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The Contenders
Football gears up for a competitive season

By Kurt Mullen '94
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With the football in his hands, UNH quarterback R.J. Toman '11 looked to help his team hold on to a 25-21 fourth-quarter lead at the University of Rhode Island. It was the third game of the 2010 season, and as Toman looked downfield, a URI defender sacked him from behind and stripped the ball free. Another defender picked it up and ran 39 yards for the go-ahead score.

For the Rams, it was the end of a dismal 12-game losing streak that dates back to last September. For UNH, which entered the game ranked No. 8, it was a shocking upset. For those watching, it was a reminder that nothing can be taken for granted in the Colonial Athletic Association, a league that has become even more competitive since an off-season consolidation.

With the elimination of football programs at Hofstra and Northeastern universities, the association merged its north and south divisions. The absence of these lower-tier programs means a tougher schedule for UNH as they will now play against teams like William & Mary, James Madison, Delaware and defending national champion Villanova more often.

"It's really important that our kids embrace that it's one game at a time, instead of trying to look down the schedule," says head coach Sean McDonnell '78, who is in his 12th year. "It's one of the most challenging schedules we've ever had."

As if to underscore the increased competition, two games were scheduled to be played in professional stadiums.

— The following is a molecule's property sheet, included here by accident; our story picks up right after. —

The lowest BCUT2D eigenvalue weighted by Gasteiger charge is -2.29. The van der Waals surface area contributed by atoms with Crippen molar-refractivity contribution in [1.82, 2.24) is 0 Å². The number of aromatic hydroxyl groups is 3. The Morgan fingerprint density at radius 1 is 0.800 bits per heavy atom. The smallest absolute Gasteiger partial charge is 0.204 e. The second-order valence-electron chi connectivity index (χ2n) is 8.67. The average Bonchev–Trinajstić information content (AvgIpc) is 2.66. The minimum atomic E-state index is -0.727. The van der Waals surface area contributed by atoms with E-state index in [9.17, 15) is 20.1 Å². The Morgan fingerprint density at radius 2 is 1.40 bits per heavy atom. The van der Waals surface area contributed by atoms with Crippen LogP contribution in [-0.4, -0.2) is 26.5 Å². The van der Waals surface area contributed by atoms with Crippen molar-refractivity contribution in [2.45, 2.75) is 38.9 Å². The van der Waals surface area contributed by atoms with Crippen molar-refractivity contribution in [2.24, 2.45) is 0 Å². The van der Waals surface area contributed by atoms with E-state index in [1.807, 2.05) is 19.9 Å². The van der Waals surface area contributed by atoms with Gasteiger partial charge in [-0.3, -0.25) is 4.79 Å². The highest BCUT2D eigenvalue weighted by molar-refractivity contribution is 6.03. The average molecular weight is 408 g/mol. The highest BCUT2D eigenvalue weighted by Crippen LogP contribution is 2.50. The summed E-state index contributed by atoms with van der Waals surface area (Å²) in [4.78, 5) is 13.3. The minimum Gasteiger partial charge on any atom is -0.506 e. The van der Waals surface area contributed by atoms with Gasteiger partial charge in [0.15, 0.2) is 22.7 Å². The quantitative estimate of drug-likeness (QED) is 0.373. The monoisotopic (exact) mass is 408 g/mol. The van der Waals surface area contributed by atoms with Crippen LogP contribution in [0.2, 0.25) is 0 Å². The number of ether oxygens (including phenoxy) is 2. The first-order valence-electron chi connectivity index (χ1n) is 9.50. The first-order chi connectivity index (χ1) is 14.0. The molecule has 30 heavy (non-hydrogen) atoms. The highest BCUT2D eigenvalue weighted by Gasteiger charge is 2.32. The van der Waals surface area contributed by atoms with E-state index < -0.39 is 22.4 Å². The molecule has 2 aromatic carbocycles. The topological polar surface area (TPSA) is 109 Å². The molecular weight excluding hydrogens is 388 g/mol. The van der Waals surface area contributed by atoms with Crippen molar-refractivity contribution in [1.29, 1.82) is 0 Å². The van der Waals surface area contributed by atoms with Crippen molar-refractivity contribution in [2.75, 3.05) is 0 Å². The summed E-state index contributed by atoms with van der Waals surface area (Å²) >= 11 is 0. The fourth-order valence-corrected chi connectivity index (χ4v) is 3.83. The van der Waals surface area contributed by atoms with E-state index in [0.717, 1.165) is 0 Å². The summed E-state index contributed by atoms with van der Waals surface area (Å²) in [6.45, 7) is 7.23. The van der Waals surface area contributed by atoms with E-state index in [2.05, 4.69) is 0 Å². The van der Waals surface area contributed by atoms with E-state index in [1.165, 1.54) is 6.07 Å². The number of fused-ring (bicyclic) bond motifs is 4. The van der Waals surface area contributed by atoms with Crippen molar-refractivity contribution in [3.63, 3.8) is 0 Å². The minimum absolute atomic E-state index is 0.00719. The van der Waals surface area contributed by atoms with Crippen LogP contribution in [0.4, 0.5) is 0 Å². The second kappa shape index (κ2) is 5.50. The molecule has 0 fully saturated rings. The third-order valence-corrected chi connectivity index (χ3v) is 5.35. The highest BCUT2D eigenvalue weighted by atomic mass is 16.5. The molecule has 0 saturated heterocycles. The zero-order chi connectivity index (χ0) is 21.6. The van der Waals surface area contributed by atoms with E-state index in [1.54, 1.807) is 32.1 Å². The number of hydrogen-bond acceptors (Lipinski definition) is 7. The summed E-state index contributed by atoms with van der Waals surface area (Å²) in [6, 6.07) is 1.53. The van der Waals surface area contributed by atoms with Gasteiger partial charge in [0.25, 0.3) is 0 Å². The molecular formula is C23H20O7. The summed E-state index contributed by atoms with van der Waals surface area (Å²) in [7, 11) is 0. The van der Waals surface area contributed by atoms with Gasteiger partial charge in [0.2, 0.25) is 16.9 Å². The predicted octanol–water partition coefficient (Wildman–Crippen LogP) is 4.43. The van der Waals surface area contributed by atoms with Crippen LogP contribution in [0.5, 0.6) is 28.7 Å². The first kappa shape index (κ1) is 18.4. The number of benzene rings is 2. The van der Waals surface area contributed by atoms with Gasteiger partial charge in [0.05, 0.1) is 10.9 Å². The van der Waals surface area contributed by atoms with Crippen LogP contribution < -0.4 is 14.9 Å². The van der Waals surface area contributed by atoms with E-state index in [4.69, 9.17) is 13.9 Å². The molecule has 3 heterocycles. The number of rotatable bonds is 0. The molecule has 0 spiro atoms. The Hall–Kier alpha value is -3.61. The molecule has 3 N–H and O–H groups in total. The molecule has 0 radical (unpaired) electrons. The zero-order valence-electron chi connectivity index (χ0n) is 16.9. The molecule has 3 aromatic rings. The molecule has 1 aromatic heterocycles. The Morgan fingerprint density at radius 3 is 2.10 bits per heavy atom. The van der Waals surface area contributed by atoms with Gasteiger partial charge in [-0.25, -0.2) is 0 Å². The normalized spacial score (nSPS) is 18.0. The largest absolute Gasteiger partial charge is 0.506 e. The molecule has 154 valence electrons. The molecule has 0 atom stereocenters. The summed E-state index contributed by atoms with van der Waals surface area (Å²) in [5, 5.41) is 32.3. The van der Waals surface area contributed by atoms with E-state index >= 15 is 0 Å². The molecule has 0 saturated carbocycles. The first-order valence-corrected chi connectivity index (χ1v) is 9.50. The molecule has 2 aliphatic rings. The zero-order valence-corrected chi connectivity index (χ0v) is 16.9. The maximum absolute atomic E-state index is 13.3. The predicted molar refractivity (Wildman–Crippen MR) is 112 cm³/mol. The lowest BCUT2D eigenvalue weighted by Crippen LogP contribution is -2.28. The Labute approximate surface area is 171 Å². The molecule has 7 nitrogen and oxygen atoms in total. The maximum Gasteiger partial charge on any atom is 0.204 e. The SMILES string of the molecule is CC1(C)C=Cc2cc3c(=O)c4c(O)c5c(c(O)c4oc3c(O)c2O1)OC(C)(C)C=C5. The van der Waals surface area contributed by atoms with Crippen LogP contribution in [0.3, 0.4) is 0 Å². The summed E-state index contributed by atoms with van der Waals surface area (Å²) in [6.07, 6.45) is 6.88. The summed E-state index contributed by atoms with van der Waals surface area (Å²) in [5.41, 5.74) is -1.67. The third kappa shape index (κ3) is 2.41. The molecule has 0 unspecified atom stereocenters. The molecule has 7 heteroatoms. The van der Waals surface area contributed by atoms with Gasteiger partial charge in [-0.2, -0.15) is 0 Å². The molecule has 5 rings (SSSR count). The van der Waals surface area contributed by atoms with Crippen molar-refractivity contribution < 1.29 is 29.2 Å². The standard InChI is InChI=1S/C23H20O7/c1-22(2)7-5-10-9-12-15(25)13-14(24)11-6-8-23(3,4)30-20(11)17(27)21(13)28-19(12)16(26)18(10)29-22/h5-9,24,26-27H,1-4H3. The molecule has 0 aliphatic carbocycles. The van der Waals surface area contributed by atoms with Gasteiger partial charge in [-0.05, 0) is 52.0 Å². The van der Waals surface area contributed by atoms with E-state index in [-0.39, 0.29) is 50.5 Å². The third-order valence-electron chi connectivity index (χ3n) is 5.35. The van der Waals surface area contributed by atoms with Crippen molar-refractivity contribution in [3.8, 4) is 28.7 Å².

In their second game—after dispatching Central Connecticut State 33-3 at Cowell Stadium in their season opener—the Wildcats played the University of Pittsburgh at Heinz Field, home of the Pittsburgh Steelers. Pitt, a favorite to win the Big East Conference, was ranked No. 15 in the USA Today pre-season poll. UNH lost that game 38-16, but the 'Cats were widely credited for holding their own against a big-time football program.

It was the first time a UNH football team had played in a pro stadium since 1999, when the Wildcats played in Raymond James Stadium, home of the Tampa Bay Buccaneers. UNH was set to play traditional rival University of Massachusetts on Oct. 23 in the first collegiate game to be held at Gillette Stadium, home of the New England Patriots.

Good teams have a way of rebounding, and the 'Cats put the Rhode Island game behind them the following week when they beat Lehigh at home 31-10. On an unseasonably hot day before a Family Weekend crowd of 8,100, Toman threw for four touchdowns and a career-high 348 yards.

Players say the team is focused on being the best in the CAA. "There's no specific formula to winning in this league," says Devon Jackson '11, a linebacker and one of the team's four captains. "Every team you play is going to be a legitimate contender."

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